- Playing in the Dallas Metroplex you have access to whatever interests you may have including the Stars, Cowboys, Mavericks and Rangers. Playing where you have a major international airport makes it easier for you and your friends and family to travel in and out of DFW.

- You will live on a golf course and can play golf year around. Average high temperature during the hockey season is 79 in October, 66 in November, 57 in December, 55 in January, 61 in February, 69 in March, 77 in April and 84 in May. It is a great place to live whether your are single or have a family.

- There is a great fan base that supports the team and the players.

Always looking for additional tools for his tool kit, last spring Steve Martinson started looking at providing internships for players who had some idea of what they wanted to do when their playing careers were over. Because so many players have an interest in becoming a fireman the first step was to meet with the Allen Fire Chief to see if he would be willing to work with the Americans to set up a program. A program was put together and the internship program was born. A new recruiting tool that few if any other teams have in place, Steve Martinson can offer players help in getting prepared for whatever career they want to pursue after they quit playing. The first group to avail themselves of the intern program are Jamie Schaafsma, Kevin Young, Chad Costello and Ian Schultz who are spending time during the season with the Allen Fire Department. The intern program can be expanded to include almost any area of interest a player may have. Police, Mortgage Banking, Financial Advisor, Medical Sales are just a few of the possibilities for the future.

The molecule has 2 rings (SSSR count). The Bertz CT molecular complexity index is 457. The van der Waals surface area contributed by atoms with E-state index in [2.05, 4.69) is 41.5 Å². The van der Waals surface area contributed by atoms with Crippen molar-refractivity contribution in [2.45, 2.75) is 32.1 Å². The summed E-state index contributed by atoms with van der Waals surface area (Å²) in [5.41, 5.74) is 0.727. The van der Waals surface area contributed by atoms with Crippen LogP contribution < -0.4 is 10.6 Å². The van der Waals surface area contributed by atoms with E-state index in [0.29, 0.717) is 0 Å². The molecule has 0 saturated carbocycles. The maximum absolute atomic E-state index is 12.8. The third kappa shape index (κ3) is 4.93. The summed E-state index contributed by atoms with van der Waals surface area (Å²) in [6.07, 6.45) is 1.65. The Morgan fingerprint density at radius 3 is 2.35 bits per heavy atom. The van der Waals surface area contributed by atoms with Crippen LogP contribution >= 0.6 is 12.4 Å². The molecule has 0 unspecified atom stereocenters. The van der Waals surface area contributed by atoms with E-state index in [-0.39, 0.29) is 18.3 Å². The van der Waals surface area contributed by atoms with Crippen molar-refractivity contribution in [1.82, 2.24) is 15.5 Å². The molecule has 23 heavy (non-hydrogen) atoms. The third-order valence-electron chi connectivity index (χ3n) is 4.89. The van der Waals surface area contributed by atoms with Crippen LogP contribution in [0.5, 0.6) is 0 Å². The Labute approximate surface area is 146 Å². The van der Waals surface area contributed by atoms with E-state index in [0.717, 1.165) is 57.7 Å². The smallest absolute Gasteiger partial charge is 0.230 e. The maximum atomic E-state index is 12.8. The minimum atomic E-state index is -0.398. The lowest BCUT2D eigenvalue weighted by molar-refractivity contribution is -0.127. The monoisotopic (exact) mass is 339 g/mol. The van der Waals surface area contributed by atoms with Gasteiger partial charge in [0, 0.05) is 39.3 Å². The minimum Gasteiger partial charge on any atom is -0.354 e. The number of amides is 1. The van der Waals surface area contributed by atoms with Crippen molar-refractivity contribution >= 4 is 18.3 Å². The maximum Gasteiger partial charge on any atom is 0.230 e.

So how does the program work? I had the chance to talk to three of the guys (Schaafsma, Schultz & Young) to find out a little about how the program works and what they have been doing. It is a volunteer program, there is no compensation, and all of the hours are on the players own time.